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Case against corruption-accused Transnet executives postponed, bail granted

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Former Transnet executives Brian Molefe and Anoj Singh were granted R50,000 bail each after their arrest on Monday, and will be back in court in October for the R93m fraud and corruption case which involves other former executives of the parastatal.

The state did not oppose their bail applications.

Magistrate Emmanuel Magampa granted them bail and ordered them to hand over their passports to the investigating officer. He said when they need to travel they can make the necessary arrangements.

Molefe’s lawyer, Mpho Molefe, said the former Transnet and Eskom boss had so far raised R20,000 for bail as he was a self-employed pensioner with current earnings that were not “economically glamorous”.

His lawyer said he would have to borrow from family to find the full bail amount.

Molefe receives an income of R52,000 from his pension and R12,000 from a self-employment gig, the defence disclosed.

The duo are due in the special sitting of the Commercial Crimes Court in the Palm Ridge magistrate’s court on October 14 for the R93m Transnet fraud and corruption case.

Molefe and Singh appeared alongside Regiments directors Niven Pillay and Litha Nyhonyha, who were all joined in the case involving former Transnet CEO Siyabonga Gama, former acting CFO Garry Pita, former group treasurer Phetolo Ramosebudi, Regiments Capital shareholder Eric Wood and his employee Daniel Roy, and Kuben Moodley, owner of Albatime.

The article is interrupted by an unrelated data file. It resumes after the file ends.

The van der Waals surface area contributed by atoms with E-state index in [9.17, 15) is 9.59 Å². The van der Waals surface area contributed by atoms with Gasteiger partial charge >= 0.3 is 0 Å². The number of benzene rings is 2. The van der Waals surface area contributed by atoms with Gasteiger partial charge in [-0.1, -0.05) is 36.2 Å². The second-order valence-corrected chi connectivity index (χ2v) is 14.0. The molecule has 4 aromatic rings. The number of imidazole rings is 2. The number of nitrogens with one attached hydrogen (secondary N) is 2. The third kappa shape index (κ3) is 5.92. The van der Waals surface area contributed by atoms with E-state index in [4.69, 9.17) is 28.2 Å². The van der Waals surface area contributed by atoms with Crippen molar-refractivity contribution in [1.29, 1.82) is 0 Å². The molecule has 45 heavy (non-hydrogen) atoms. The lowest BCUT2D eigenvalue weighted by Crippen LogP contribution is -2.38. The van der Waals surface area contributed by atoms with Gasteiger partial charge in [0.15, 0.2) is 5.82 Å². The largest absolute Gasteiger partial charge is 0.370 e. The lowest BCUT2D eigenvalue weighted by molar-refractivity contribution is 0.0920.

Molefe and Singh’s arrests took place on Monday morning and were carried out by the National Prosecuting Authority’s (NPA) Investigating Directorate, assisted by members of the Hawks.

Piet du Plessis, who represents Moodley and Gama, asked the court to make it an order that before October 14, the defence lawyers have to be presented with a final charge sheet.

Legal representatives of the other accused supported the move.

The magistrate asked the state to commit that before the next appearance date, the defence lawyers would have been served with a final charge sheet.

Advocate Thembela Bakamela, appearing for the state, said even though he had difficulties in committing to a specific date, he would commit that before the next appearance the charge sheet and final disclosures would have been made available to the defence.

TimesLIVE Premium previously reported the charges relate to R93m, which Transnet paid Trillian for organising a R30bn club loan to help buy 1,064 locomotives. It was allegedly a double payment as Transnet had already paid Regiments, where Wood was also a director, for the work. Trillian allegedly did nothing to earn the fee but invoiced Transnet.

The locomotives deal ballooned from R38bn to R54.5bn, and the controversial Gupta brothers allegedly received about R6bn in kickbacks, the state capture inquiry found.

Source: TimesLIVE

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